Bitcoin: The new currency or just a trend?
This year Bitcoin went from being a niche currency to a functional economic system that everyone wants in on. Its price went from $1000 at the beginning of the year to almost $16 000 (December 23, 2017). So, how did all of this start? And how did it become so big?
Bitcoin started in 2008 following the economic crisis that led people to mistrust current banking and monetary systems. On August 2008 the domain name bitcoin.org was registered. And on October of the same year, an unknown person under the now-famous alias Satoshi Nakamoto released a paper titled A Peer-to-Peer Electronic Cash System to a cryptography mailing list. And in January 2009 the first open-source Bitcoin client was released and the Bitcoin network came into existence. But what is it really?
It is a type of currency that is neither printed nor owned by a single entity. It is a decentralized currency so no one really owns the Bitcoin network. And every transaction is recorded in the, publicly available, Bitcoin Core. It’s a blockchain containing all the Bitcoin transactions in history with a size of, currently, about 145G Bytes. As quoted from bitcoin.org: “There’s no voting or other corruptible process involved: there’s just individual software following identical rules—math—to evaluate identical blocks and coming to identical conclusions about which block chain is valid “
This currency can be acquired by anyone having the required hardware. You can use your own computer to do what is known as mining and get your very own Bitcoins. Although it would be very slow even with a high-end PC, there are dedicated miners that are starting to hit the market and gaining popularity with the rise of Bitcoin. However, some experts speculate the more people mine the faster we deplete the 21 million Bitcoins available which will hinder its progress unless something is done to change that.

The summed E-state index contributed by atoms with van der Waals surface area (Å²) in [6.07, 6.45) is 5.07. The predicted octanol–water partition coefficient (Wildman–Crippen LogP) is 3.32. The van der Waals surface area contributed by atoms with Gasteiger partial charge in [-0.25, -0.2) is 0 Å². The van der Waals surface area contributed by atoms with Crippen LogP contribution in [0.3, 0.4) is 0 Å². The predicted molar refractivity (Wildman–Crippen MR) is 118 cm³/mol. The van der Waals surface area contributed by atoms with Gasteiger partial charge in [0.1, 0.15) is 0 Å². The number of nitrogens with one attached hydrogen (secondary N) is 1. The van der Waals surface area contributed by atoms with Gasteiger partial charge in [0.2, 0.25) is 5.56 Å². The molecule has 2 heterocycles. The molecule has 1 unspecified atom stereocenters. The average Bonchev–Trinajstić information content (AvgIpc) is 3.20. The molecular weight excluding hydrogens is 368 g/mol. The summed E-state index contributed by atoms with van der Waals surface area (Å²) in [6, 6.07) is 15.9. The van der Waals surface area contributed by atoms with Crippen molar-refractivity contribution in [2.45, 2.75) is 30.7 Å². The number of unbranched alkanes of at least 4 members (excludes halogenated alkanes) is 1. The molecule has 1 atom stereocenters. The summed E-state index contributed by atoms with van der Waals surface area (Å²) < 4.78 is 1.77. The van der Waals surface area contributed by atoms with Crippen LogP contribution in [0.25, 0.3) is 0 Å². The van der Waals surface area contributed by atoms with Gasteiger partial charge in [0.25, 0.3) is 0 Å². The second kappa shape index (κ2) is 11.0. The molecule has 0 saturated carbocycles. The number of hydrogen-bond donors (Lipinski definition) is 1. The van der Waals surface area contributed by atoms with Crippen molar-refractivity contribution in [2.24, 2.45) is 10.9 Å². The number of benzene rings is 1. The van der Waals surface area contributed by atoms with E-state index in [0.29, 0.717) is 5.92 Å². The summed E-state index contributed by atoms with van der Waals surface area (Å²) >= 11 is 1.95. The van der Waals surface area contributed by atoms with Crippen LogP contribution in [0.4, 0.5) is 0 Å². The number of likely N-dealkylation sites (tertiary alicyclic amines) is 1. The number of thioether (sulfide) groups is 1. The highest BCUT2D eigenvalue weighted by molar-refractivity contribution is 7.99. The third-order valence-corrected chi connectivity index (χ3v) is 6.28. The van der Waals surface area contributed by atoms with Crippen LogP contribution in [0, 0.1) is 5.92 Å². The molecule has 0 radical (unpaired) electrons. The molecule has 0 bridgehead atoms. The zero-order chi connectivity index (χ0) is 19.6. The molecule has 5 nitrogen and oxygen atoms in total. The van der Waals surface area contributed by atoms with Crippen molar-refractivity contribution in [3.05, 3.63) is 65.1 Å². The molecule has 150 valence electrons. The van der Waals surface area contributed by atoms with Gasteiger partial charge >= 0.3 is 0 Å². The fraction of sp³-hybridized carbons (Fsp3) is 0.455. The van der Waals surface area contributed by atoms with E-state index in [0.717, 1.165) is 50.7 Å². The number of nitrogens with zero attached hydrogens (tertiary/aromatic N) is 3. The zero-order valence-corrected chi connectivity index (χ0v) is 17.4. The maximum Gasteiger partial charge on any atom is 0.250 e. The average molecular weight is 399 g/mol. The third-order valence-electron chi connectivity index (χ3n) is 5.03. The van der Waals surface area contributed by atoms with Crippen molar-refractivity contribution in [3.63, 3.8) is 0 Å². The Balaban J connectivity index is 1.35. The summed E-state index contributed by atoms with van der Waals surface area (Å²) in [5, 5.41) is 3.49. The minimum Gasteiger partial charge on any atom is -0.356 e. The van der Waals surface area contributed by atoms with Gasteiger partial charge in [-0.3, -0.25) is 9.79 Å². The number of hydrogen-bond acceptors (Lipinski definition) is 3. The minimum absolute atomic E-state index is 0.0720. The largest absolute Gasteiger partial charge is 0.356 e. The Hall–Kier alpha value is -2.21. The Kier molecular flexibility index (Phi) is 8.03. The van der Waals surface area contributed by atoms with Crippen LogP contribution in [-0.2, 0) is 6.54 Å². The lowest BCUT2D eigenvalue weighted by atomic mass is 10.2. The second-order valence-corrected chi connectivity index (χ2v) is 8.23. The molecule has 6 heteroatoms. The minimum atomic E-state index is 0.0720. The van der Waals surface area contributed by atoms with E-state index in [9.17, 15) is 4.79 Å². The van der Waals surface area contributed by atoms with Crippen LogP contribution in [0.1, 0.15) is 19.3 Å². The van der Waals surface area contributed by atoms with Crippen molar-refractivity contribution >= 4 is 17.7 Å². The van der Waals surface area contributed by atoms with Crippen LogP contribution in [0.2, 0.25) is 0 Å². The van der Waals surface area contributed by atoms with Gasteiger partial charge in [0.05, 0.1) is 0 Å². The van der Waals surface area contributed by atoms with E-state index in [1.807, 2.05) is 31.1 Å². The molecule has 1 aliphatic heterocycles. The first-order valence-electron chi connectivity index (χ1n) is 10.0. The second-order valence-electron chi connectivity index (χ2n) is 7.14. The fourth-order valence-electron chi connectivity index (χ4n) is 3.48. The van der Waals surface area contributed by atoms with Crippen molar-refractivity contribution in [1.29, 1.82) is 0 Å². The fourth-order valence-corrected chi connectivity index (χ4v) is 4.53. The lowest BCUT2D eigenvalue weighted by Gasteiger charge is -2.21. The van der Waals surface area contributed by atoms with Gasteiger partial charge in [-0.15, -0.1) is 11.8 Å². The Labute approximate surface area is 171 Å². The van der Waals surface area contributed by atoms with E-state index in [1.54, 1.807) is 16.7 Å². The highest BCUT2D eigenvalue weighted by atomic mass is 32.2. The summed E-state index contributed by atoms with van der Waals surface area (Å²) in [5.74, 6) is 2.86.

Although the process is called mining, it is actually compensation for helping keep the Bitcoin network secure: To secure the transactions and prevent anyone from changing the records, a hash algorithm is used. Every transaction is hashed but before it is recorded in the blockchain, the hash must start with a certain number of 0’s depending on the network’s hash speed. So “miners” must add random numbers to the end of the transaction to obtain a valid hash which is then stored in the Bitcoin Core. After finding a valid hash, you are compensated by newly minted bitcoins.
But 2017 is the year Bitcoin really become almost omnipresent on the Internet. This is because many countries are starting to accept it: Japan legalized it earlier this year along with many local retailers and businesses. Other countries are also starting to accept it along with many investors taking interest. So with everyone getting into cryptocurrency in general and especially Bitcoin, demand is getting higher and higher which will lead into even more price increases in the future.
Now, whether cryptocurrency is the future of money is still left to be seen. Since it is practically anonymous and untraceable, it can help customers feel more secure. However, it is used heavily in illegal activities and especially ransomware. It is also used in the deep web to trade in firearms and drugs among many other things. So while we are all excited for this new type of currency we should take a step back and think about what it could all mean if it really became a universal currency